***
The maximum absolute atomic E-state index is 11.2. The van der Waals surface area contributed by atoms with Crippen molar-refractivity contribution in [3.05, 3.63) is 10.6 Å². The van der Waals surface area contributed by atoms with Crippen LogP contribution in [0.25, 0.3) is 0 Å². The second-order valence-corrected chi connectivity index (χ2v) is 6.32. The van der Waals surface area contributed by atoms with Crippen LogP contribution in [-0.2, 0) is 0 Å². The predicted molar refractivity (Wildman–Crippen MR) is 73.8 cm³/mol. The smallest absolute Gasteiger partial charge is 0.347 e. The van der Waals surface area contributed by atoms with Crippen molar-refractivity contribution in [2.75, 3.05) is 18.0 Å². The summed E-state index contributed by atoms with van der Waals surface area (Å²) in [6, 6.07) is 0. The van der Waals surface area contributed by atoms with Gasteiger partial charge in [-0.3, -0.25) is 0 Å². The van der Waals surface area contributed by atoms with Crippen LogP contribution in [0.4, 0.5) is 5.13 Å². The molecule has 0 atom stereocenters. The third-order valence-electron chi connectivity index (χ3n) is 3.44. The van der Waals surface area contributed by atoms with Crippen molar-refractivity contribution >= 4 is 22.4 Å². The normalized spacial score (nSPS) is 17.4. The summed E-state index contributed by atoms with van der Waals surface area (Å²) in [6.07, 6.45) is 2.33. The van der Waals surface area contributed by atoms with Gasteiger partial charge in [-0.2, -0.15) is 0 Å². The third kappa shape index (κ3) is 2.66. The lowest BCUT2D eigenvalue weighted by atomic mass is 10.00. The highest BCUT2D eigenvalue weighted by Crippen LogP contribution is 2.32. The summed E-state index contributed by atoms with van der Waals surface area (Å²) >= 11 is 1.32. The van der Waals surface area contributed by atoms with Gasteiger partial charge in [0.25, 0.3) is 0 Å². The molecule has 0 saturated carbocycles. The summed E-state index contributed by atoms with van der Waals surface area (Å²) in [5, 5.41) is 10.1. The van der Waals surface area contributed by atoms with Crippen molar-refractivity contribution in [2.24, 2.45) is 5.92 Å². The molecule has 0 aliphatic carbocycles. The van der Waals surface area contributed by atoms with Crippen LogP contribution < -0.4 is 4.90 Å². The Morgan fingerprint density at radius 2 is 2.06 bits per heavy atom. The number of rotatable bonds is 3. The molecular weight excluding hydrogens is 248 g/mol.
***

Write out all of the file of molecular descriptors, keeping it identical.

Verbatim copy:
The maximum absolute atomic E-state index is 11.2. The van der Waals surface area contributed by atoms with Crippen molar-refractivity contribution in [3.05, 3.63) is 10.6 Å². The van der Waals surface area contributed by atoms with Crippen LogP contribution in [0.25, 0.3) is 0 Å². The second-order valence-corrected chi connectivity index (χ2v) is 6.32. The van der Waals surface area contributed by atoms with Crippen LogP contribution in [-0.2, 0) is 0 Å². The predicted molar refractivity (Wildman–Crippen MR) is 73.8 cm³/mol. The smallest absolute Gasteiger partial charge is 0.347 e. The van der Waals surface area contributed by atoms with Crippen molar-refractivity contribution in [2.75, 3.05) is 18.0 Å². The summed E-state index contributed by atoms with van der Waals surface area (Å²) in [6, 6.07) is 0. The van der Waals surface area contributed by atoms with Gasteiger partial charge in [-0.3, -0.25) is 0 Å². The van der Waals surface area contributed by atoms with Crippen LogP contribution in [0.4, 0.5) is 5.13 Å². The molecule has 0 atom stereocenters. The third-order valence-electron chi connectivity index (χ3n) is 3.44. The van der Waals surface area contributed by atoms with Crippen molar-refractivity contribution >= 4 is 22.4 Å². The normalized spacial score (nSPS) is 17.4. The summed E-state index contributed by atoms with van der Waals surface area (Å²) in [6.07, 6.45) is 2.33. The van der Waals surface area contributed by atoms with Gasteiger partial charge in [-0.2, -0.15) is 0 Å². The third kappa shape index (κ3) is 2.66. The lowest BCUT2D eigenvalue weighted by atomic mass is 10.00. The highest BCUT2D eigenvalue weighted by Crippen LogP contribution is 2.32. The summed E-state index contributed by atoms with van der Waals surface area (Å²) >= 11 is 1.32. The van der Waals surface area contributed by atoms with Gasteiger partial charge in [0.25, 0.3) is 0 Å². The molecule has 0 saturated carbocycles. The summed E-state index contributed by atoms with van der Waals surface area (Å²) in [5, 5.41) is 10.1. The van der Waals surface area contributed by atoms with Crippen molar-refractivity contribution in [2.24, 2.45) is 5.92 Å². The molecule has 0 aliphatic carbocycles. The van der Waals surface area contributed by atoms with Crippen LogP contribution < -0.4 is 4.90 Å². The Morgan fingerprint density at radius 2 is 2.06 bits per heavy atom. The number of rotatable bonds is 3. The molecular weight excluding hydrogens is 248 g/mol.